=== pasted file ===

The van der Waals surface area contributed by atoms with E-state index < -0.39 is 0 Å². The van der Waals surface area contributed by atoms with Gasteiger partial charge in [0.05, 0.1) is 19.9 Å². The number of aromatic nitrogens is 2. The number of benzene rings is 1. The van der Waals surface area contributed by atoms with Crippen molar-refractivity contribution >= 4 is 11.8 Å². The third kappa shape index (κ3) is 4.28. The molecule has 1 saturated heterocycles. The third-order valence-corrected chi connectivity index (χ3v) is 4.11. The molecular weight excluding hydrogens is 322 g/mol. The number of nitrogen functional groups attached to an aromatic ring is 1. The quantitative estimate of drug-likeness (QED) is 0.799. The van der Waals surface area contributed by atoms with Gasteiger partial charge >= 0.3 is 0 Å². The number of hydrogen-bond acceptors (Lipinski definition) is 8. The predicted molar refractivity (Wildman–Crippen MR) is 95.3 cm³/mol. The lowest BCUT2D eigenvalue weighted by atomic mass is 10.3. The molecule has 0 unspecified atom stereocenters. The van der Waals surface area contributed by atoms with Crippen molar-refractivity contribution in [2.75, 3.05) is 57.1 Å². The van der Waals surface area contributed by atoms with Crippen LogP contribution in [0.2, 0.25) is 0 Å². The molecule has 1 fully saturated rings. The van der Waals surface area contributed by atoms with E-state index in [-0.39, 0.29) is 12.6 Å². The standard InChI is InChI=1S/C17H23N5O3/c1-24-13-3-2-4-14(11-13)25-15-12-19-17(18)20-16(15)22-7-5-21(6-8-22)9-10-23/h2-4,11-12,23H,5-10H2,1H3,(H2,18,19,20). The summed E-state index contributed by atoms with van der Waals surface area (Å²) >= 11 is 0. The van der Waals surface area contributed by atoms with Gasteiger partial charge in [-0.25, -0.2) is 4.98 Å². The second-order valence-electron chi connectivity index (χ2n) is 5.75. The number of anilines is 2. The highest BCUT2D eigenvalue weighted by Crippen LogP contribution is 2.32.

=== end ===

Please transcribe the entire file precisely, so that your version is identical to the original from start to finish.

The van der Waals surface area contributed by atoms with E-state index < -0.39 is 0 Å². The van der Waals surface area contributed by atoms with Gasteiger partial charge in [0.05, 0.1) is 19.9 Å². The number of aromatic nitrogens is 2. The number of benzene rings is 1. The van der Waals surface area contributed by atoms with Crippen molar-refractivity contribution >= 4 is 11.8 Å². The third kappa shape index (κ3) is 4.28. The molecule has 1 saturated heterocycles. The third-order valence-corrected chi connectivity index (χ3v) is 4.11. The molecular weight excluding hydrogens is 322 g/mol. The number of nitrogen functional groups attached to an aromatic ring is 1. The quantitative estimate of drug-likeness (QED) is 0.799. The van der Waals surface area contributed by atoms with Gasteiger partial charge >= 0.3 is 0 Å². The number of hydrogen-bond acceptors (Lipinski definition) is 8. The predicted molar refractivity (Wildman–Crippen MR) is 95.3 cm³/mol. The lowest BCUT2D eigenvalue weighted by atomic mass is 10.3. The molecule has 0 unspecified atom stereocenters. The van der Waals surface area contributed by atoms with Crippen molar-refractivity contribution in [2.75, 3.05) is 57.1 Å². The van der Waals surface area contributed by atoms with Crippen LogP contribution in [0.2, 0.25) is 0 Å². The molecule has 1 fully saturated rings. The van der Waals surface area contributed by atoms with E-state index in [-0.39, 0.29) is 12.6 Å². The standard InChI is InChI=1S/C17H23N5O3/c1-24-13-3-2-4-14(11-13)25-15-12-19-17(18)20-16(15)22-7-5-21(6-8-22)9-10-23/h2-4,11-12,23H,5-10H2,1H3,(H2,18,19,20). The summed E-state index contributed by atoms with van der Waals surface area (Å²) >= 11 is 0. The van der Waals surface area contributed by atoms with Gasteiger partial charge in [-0.25, -0.2) is 4.98 Å². The second-order valence-electron chi connectivity index (χ2n) is 5.75. The number of anilines is 2. The highest BCUT2D eigenvalue weighted by Crippen LogP contribution is 2.32.